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Are you ready for a Roth?

If you're anything like me, summer brings back fond memories of three months of fun. No classes or homework; just long days of doing exactly what you wanted.

OK, doing what Mom and Dad said you could do.

Those memories are probably why every summer I think about retirement.

Nowadays, the only way to get a retirement anywhere near the security of your carefree summer days of yore is to sock away cash now, either in your workplace 401(k) or similar plan, as well as in an individual retirement account.

This year, because the $100,000 income limit no longer prevents anyone from converting a traditional IRA to a Roth IRA, Roth accounts are getting a lot of attention. You've already read several stories here on the ol' blog. (Some reminders are listed below in "related posts" if you want a refresher.)

Well, here's another one.

The table below is from a session at the National Association of Tax Professionals annual conference that I'm attending here in Austin this week. It's from "2010: The Year of the Roth," presented by Delmar Gillette of Economic Planning Services in Newport News, Va.

Roth Candidate

Everyone Else

Roth Candidate

Expects his/her tax rate to be lower in retirement


Does not have any outside assets available to pay conversion taxes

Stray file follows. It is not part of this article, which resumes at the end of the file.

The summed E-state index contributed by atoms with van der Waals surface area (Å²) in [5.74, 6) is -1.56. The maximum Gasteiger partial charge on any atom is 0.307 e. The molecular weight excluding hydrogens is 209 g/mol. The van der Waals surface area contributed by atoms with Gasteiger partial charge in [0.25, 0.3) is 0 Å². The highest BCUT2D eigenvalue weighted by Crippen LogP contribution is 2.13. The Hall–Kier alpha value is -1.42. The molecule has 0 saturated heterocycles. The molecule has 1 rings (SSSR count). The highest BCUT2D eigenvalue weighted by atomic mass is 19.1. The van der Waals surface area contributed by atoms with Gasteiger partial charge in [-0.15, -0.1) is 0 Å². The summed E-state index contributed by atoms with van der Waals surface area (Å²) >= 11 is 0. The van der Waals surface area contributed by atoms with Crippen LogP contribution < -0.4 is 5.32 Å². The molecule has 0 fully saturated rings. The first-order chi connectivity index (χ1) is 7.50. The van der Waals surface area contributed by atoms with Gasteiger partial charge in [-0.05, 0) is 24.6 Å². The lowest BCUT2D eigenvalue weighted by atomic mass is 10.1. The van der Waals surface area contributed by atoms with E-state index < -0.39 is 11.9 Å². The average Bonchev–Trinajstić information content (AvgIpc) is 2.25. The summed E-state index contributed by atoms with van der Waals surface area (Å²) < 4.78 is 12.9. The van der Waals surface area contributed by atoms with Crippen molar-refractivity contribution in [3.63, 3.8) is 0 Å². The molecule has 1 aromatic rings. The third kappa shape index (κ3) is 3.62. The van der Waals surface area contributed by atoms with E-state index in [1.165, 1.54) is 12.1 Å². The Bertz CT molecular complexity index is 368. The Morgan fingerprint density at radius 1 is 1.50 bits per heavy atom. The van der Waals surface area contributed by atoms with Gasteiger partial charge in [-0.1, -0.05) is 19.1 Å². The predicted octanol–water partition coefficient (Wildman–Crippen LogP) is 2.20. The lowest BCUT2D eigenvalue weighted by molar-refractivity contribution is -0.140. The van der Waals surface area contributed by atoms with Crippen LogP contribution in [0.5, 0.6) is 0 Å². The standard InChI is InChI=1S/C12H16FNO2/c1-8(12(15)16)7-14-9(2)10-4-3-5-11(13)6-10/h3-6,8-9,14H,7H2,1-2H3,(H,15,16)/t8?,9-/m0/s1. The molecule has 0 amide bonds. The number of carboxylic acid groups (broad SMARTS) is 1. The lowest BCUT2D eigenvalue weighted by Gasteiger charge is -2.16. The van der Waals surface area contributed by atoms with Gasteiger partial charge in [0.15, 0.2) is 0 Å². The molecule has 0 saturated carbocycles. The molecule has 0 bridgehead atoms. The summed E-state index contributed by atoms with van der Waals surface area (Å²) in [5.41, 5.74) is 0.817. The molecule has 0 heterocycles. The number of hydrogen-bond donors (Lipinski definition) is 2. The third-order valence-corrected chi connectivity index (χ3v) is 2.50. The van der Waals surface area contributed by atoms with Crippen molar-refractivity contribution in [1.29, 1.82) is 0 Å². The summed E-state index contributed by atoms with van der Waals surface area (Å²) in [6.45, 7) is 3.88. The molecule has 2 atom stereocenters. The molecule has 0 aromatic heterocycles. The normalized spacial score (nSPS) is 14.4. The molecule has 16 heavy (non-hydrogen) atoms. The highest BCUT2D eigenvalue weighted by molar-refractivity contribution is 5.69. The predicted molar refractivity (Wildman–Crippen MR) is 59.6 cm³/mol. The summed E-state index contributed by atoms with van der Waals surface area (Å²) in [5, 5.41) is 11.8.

His/her projected income needs are equal to or greater than expected Required Minimum Distributions (RMDs)

Households that
do no fall into either "candidate" category must decide
whether converting
a traditional IRA
to a Roth IRA
is appropriate
based on
personal income
and tax facts
and circumstances

Expects his/her retirement tax rate to be higher


Has outside resources to put toward conversion taxes


His/her projected income needs are less than expected Required Minimum Distributions (RMDs)

The key in your Roth conversion consideration, as is usually the case with anything connected to taxes, is evaluating your own personal financial and tax situations. This table gives you some things to think about when you do just that.

You also might want to check out my Bankrate Taxes Blog post on Roth Conversion Costs.

What you, I and millions of other retirement account holders do with our IRAs this year thanks to the broadened conversion eligibility will affect not only our post-work bank accounts, but also the Treasury's bottom line in years to come.

Related posts:

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If only it were this simple.
Say I'm in the 25% bracket today. I have a crystal ball. I will be in the 28% bracket at retirement. Convert?
Hardly. Who can say what will happen each and every year between now and then? For those convinced they'll be retiring in a higher bracket, this is the next question to ask. I have no stats, but I'm sure someone must. Unemployment, underemployment, time back in school, time caring for an elder, etc. So many situations one's bracket may be lower some time in between.


I wonder how it works with the estate tax? (death tax). There's some information about Roth IRA Tax at

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